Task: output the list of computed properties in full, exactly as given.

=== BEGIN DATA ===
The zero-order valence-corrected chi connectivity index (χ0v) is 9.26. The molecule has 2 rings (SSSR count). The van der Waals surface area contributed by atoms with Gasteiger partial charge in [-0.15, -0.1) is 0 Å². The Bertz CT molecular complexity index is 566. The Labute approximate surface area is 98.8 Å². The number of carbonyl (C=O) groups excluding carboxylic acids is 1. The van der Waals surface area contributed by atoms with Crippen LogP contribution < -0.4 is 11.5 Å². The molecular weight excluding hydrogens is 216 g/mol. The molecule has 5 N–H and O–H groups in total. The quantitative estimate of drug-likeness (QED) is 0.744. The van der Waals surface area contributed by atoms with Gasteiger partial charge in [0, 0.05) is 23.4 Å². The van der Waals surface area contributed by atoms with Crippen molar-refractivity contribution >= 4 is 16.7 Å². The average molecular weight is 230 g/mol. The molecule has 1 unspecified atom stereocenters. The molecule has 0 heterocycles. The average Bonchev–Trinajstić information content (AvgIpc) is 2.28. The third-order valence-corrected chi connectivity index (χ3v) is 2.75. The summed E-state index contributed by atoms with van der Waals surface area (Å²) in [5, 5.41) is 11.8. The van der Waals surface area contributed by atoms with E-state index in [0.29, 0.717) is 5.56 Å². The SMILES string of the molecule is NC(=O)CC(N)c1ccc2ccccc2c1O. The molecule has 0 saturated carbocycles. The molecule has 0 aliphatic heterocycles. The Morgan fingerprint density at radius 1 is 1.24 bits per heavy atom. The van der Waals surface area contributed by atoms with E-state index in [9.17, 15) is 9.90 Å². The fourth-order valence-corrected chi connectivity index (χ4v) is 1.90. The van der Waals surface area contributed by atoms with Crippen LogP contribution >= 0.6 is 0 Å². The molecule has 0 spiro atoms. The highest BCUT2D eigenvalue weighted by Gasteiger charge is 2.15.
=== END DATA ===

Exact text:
The zero-order valence-corrected chi connectivity index (χ0v) is 9.26. The molecule has 2 rings (SSSR count). The van der Waals surface area contributed by atoms with Gasteiger partial charge in [-0.15, -0.1) is 0 Å². The Bertz CT molecular complexity index is 566. The Labute approximate surface area is 98.8 Å². The number of carbonyl (C=O) groups excluding carboxylic acids is 1. The van der Waals surface area contributed by atoms with Crippen LogP contribution < -0.4 is 11.5 Å². The molecular weight excluding hydrogens is 216 g/mol. The molecule has 5 N–H and O–H groups in total. The quantitative estimate of drug-likeness (QED) is 0.744. The van der Waals surface area contributed by atoms with Gasteiger partial charge in [0, 0.05) is 23.4 Å². The van der Waals surface area contributed by atoms with Crippen molar-refractivity contribution >= 4 is 16.7 Å². The average molecular weight is 230 g/mol. The molecule has 1 unspecified atom stereocenters. The molecule has 0 heterocycles. The average Bonchev–Trinajstić information content (AvgIpc) is 2.28. The third-order valence-corrected chi connectivity index (χ3v) is 2.75. The summed E-state index contributed by atoms with van der Waals surface area (Å²) in [5, 5.41) is 11.8. The van der Waals surface area contributed by atoms with E-state index in [0.29, 0.717) is 5.56 Å². The SMILES string of the molecule is NC(=O)CC(N)c1ccc2ccccc2c1O. The molecule has 0 saturated carbocycles. The molecule has 0 aliphatic heterocycles. The Morgan fingerprint density at radius 1 is 1.24 bits per heavy atom. The van der Waals surface area contributed by atoms with E-state index in [9.17, 15) is 9.90 Å². The fourth-order valence-corrected chi connectivity index (χ4v) is 1.90. The van der Waals surface area contributed by atoms with Crippen LogP contribution >= 0.6 is 0 Å². The molecule has 0 spiro atoms. The highest BCUT2D eigenvalue weighted by Gasteiger charge is 2.15.